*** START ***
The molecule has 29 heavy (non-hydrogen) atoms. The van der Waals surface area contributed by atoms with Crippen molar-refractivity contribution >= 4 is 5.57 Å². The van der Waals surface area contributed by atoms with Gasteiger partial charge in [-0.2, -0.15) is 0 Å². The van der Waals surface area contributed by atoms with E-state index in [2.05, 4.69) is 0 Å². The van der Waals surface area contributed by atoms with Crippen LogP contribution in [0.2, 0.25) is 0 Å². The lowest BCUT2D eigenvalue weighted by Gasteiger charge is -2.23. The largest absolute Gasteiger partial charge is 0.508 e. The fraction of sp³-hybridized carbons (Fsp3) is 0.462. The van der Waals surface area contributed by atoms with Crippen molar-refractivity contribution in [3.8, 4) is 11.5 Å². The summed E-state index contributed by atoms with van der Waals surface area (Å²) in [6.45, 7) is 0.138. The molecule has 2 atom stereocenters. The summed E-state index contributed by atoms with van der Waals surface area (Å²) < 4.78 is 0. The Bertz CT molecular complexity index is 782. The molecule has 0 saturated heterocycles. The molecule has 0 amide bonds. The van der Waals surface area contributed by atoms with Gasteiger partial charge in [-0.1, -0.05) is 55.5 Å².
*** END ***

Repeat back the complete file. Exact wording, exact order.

The molecule has 29 heavy (non-hydrogen) atoms. The van der Waals surface area contributed by atoms with Crippen molar-refractivity contribution >= 4 is 5.57 Å². The van der Waals surface area contributed by atoms with Gasteiger partial charge in [-0.2, -0.15) is 0 Å². The van der Waals surface area contributed by atoms with E-state index in [2.05, 4.69) is 0 Å². The van der Waals surface area contributed by atoms with Crippen LogP contribution in [0.2, 0.25) is 0 Å². The lowest BCUT2D eigenvalue weighted by Gasteiger charge is -2.23. The largest absolute Gasteiger partial charge is 0.508 e. The fraction of sp³-hybridized carbons (Fsp3) is 0.462. The van der Waals surface area contributed by atoms with Crippen molar-refractivity contribution in [3.8, 4) is 11.5 Å². The summed E-state index contributed by atoms with van der Waals surface area (Å²) in [6.45, 7) is 0.138. The molecule has 2 atom stereocenters. The summed E-state index contributed by atoms with van der Waals surface area (Å²) < 4.78 is 0. The Bertz CT molecular complexity index is 782. The molecule has 0 saturated heterocycles. The molecule has 0 amide bonds. The van der Waals surface area contributed by atoms with Gasteiger partial charge in [-0.1, -0.05) is 55.5 Å².